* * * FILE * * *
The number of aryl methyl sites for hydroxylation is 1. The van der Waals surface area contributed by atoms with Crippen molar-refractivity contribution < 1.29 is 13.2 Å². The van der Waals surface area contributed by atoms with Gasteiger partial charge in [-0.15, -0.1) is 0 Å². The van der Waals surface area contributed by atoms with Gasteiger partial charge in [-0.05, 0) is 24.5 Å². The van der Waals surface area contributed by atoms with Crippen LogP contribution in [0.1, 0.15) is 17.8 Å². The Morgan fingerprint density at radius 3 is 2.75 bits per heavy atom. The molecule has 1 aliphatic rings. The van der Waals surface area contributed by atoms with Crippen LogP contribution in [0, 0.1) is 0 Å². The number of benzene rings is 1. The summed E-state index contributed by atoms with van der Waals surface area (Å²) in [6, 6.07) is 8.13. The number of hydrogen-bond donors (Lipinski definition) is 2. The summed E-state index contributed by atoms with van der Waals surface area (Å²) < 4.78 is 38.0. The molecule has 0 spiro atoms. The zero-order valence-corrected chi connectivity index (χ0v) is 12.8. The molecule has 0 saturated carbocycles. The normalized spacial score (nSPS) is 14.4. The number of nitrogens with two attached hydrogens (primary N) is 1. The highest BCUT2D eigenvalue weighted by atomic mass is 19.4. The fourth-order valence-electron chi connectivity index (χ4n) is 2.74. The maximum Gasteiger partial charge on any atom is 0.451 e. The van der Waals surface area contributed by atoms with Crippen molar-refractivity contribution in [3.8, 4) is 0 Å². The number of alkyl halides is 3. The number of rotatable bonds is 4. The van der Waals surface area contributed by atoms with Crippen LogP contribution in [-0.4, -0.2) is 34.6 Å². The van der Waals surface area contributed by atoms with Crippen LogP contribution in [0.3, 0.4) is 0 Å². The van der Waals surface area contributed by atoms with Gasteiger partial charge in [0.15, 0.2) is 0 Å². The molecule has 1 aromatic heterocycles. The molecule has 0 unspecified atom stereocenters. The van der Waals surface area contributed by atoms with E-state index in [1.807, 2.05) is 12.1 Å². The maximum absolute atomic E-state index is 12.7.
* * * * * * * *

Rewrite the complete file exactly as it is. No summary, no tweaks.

The number of aryl methyl sites for hydroxylation is 1. The van der Waals surface area contributed by atoms with Crippen molar-refractivity contribution < 1.29 is 13.2 Å². The van der Waals surface area contributed by atoms with Gasteiger partial charge in [-0.15, -0.1) is 0 Å². The van der Waals surface area contributed by atoms with Gasteiger partial charge in [-0.05, 0) is 24.5 Å². The van der Waals surface area contributed by atoms with Crippen LogP contribution in [0.1, 0.15) is 17.8 Å². The Morgan fingerprint density at radius 3 is 2.75 bits per heavy atom. The molecule has 1 aliphatic rings. The van der Waals surface area contributed by atoms with Crippen LogP contribution in [0, 0.1) is 0 Å². The number of benzene rings is 1. The summed E-state index contributed by atoms with van der Waals surface area (Å²) in [6, 6.07) is 8.13. The number of hydrogen-bond donors (Lipinski definition) is 2. The summed E-state index contributed by atoms with van der Waals surface area (Å²) < 4.78 is 38.0. The molecule has 0 spiro atoms. The zero-order valence-corrected chi connectivity index (χ0v) is 12.8. The molecule has 0 saturated carbocycles. The normalized spacial score (nSPS) is 14.4. The number of nitrogens with two attached hydrogens (primary N) is 1. The highest BCUT2D eigenvalue weighted by atomic mass is 19.4. The fourth-order valence-electron chi connectivity index (χ4n) is 2.74. The maximum Gasteiger partial charge on any atom is 0.451 e. The van der Waals surface area contributed by atoms with Crippen molar-refractivity contribution in [3.8, 4) is 0 Å². The number of alkyl halides is 3. The number of rotatable bonds is 4. The van der Waals surface area contributed by atoms with Crippen LogP contribution in [-0.4, -0.2) is 34.6 Å². The van der Waals surface area contributed by atoms with Crippen LogP contribution in [0.3, 0.4) is 0 Å². The van der Waals surface area contributed by atoms with Gasteiger partial charge in [0.15, 0.2) is 0 Å². The molecule has 1 aromatic heterocycles. The molecule has 0 unspecified atom stereocenters. The van der Waals surface area contributed by atoms with E-state index in [1.807, 2.05) is 12.1 Å². The maximum absolute atomic E-state index is 12.7.